The not so terrific reign of error of Microsoft under Steve Ballmer:

Source: WSJ

Category: Corporate Management, Digital Media, Technology

Please use the comments to demonstrate your own ignorance, unfamiliarity with empirical data and lack of respect for scientific knowledge. Be sure to create straw men and argue against things I have neither said nor implied. If you could repeat previously discredited memes or steer the conversation into irrelevant, off topic discussions, it would be appreciated. Lastly, kindly forgo all civility in your discourse . . . you are, after all, anonymous.

9 Responses to “The Ballmer Years”

  1. capitalistic says:

    Sheeesh. Crappy management. I hope they don’t hire Mullaney. They need a young mobile savvy CEO.

  2. chartist says:

    The only stock holder that benefitted from Balmer’s tenure at the helm was Balmer. Talk about a guy who produced so little but took so much. Only John Chambers of Cisco compares, imo.

  3. washunate says:

    I have been intrigued by how much of the media discussion has inadvertently implied that Ballmer and Gates are separate executives rather than members of the same team, as if the strategy changed on January 1, 2000.

    Is it an overt PR effort behind the scenes by Bill Gates to keep his name clean and stay relevant at Microsoft in a post-monopoly world? Lazy journalism looking for an easy story? Interesting both for historical purposes in the development of personal computing as well as a case study for the cognitive biases we carry around between our ears.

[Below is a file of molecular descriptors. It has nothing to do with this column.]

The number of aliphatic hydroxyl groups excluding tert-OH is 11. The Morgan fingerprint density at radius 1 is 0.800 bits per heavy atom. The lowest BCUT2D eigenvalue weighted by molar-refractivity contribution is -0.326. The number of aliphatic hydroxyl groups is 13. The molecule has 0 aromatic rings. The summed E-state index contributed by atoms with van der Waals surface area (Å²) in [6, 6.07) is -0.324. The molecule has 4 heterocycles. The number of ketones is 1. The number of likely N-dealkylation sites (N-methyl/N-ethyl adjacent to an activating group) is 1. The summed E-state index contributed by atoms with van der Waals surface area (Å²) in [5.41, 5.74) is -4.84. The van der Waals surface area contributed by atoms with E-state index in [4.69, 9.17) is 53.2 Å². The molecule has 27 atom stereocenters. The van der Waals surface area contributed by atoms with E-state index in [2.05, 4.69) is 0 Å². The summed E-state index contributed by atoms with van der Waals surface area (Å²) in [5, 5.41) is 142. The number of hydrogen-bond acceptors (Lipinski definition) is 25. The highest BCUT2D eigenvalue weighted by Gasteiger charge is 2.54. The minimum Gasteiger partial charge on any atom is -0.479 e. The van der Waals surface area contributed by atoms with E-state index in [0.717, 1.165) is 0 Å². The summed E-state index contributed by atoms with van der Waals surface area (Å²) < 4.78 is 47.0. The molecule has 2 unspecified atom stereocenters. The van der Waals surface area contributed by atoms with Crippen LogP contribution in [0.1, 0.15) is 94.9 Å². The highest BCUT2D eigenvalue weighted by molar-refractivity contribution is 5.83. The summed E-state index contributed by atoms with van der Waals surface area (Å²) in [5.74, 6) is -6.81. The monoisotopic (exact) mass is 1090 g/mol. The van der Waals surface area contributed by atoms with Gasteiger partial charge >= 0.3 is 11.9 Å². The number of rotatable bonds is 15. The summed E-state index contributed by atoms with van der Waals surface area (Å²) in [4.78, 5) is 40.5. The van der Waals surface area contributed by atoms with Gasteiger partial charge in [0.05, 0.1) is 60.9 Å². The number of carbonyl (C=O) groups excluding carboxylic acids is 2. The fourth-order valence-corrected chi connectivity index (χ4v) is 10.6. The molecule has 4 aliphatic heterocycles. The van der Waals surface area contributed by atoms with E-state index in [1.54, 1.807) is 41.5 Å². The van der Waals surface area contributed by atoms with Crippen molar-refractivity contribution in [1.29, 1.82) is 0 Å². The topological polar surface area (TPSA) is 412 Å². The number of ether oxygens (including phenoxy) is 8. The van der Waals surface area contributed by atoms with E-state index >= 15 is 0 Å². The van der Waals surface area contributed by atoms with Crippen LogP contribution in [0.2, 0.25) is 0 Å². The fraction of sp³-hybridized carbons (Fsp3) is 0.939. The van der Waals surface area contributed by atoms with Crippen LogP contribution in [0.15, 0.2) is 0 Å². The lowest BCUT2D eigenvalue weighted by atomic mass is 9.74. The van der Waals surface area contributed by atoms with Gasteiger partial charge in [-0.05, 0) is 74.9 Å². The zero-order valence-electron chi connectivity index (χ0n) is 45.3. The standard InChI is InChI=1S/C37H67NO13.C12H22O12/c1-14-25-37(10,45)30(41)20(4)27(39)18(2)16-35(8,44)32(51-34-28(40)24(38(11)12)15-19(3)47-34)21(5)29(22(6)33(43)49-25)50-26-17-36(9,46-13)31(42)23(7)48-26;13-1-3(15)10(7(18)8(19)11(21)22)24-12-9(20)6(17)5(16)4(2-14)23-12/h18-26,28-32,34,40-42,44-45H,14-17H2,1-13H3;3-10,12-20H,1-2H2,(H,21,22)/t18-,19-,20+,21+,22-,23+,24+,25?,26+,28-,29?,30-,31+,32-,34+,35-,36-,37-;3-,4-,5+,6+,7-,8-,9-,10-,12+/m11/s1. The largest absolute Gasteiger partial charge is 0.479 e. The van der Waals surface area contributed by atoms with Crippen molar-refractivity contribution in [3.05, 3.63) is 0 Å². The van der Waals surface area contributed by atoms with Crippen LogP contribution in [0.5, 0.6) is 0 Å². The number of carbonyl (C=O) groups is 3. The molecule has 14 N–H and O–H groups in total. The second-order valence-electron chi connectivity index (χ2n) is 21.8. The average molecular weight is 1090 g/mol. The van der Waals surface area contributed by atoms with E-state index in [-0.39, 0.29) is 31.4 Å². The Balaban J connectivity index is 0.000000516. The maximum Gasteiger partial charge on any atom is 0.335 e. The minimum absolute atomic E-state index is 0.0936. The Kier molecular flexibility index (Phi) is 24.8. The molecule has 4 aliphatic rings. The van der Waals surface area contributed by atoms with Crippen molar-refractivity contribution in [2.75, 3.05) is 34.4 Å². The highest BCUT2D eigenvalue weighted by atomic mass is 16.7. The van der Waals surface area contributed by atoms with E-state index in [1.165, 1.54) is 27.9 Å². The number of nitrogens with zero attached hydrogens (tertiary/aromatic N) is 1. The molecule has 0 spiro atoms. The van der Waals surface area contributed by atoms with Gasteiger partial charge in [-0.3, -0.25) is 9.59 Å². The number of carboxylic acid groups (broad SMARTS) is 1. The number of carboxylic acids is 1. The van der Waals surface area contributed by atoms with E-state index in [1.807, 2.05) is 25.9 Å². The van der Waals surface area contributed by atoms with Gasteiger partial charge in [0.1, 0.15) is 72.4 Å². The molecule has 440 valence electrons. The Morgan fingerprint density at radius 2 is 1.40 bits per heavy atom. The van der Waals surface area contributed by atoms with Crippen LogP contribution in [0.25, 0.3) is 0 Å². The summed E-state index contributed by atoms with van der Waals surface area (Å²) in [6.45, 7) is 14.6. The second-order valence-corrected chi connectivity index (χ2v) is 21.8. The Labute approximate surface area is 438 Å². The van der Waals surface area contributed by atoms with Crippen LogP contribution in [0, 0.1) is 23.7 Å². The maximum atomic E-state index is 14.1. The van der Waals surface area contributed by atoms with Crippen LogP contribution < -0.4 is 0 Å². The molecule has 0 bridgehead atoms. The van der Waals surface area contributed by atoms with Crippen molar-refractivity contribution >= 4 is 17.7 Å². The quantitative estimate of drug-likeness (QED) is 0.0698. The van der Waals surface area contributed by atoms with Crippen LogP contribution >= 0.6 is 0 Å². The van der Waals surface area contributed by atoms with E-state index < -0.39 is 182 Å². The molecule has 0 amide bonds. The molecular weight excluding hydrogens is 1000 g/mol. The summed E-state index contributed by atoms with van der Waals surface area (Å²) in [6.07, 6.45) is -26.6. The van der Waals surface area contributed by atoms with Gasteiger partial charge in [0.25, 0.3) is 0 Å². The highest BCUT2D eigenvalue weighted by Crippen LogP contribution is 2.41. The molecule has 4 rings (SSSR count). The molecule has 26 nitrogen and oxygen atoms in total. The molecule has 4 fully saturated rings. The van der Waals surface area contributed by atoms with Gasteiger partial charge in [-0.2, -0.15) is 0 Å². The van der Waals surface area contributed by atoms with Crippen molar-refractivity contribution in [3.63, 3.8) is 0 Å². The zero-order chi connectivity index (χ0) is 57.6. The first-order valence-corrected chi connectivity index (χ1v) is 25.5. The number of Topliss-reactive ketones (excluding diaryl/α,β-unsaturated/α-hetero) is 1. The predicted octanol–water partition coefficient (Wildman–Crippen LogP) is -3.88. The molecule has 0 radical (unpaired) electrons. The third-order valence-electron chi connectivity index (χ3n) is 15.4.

The reign of error of the past decade and a half or so has been one William Gates III. Telling that story would be great journalism for the WSJ.

  4. pjmason says:

    I think showing a chart like this without mentioning Microsofts insane valuation in 2000 leaves out some pretty important information.

    • It was hardly insane compared to some of its peers!

      • hack says:

        Then why not show CSCO compared to MSFT over the same time while talking about Chambers’ stupid acquisitions and missed opportunities. Or better yet compare MSFT’s price to revenues and net income growth over the years.

        Revenues 2000 $22,956, p/s 20x; 2013 $77,849, p/s 4.3x
        Net Inc 2000 $9,421, p/e 40x; 2013 $21,863, p/e 13.3x

        That would be more informative.

        I am no cheerleader for MSFT and couldn’t care less about the company or Balmer but this chart adds nothing and seems to point toward your bias against this single company. It is contantly brought up as the poster child of shitty companies. You’d have more credibility if you gave it a rest on MSFT and showed another company as an example. There are literaly hundreds if not thousands of examples that have done much, much worse.

  5. Mike in Nola says:

    Ballmer was doing what Cook is doing: trying not to screw up a money machine. It’s the curse of being on top. Who’s gonna risk changing a game plan that is generating lots of moolah, esp. with Gates looking over his shoulder. To his credit, Ballmer did manage to double revenues over the past decade without a lot of innovation, though the market never gave the stock credit for it. Will see if Cook does as well.

  6. Yofish says:

    A nice 13 year trading channel there….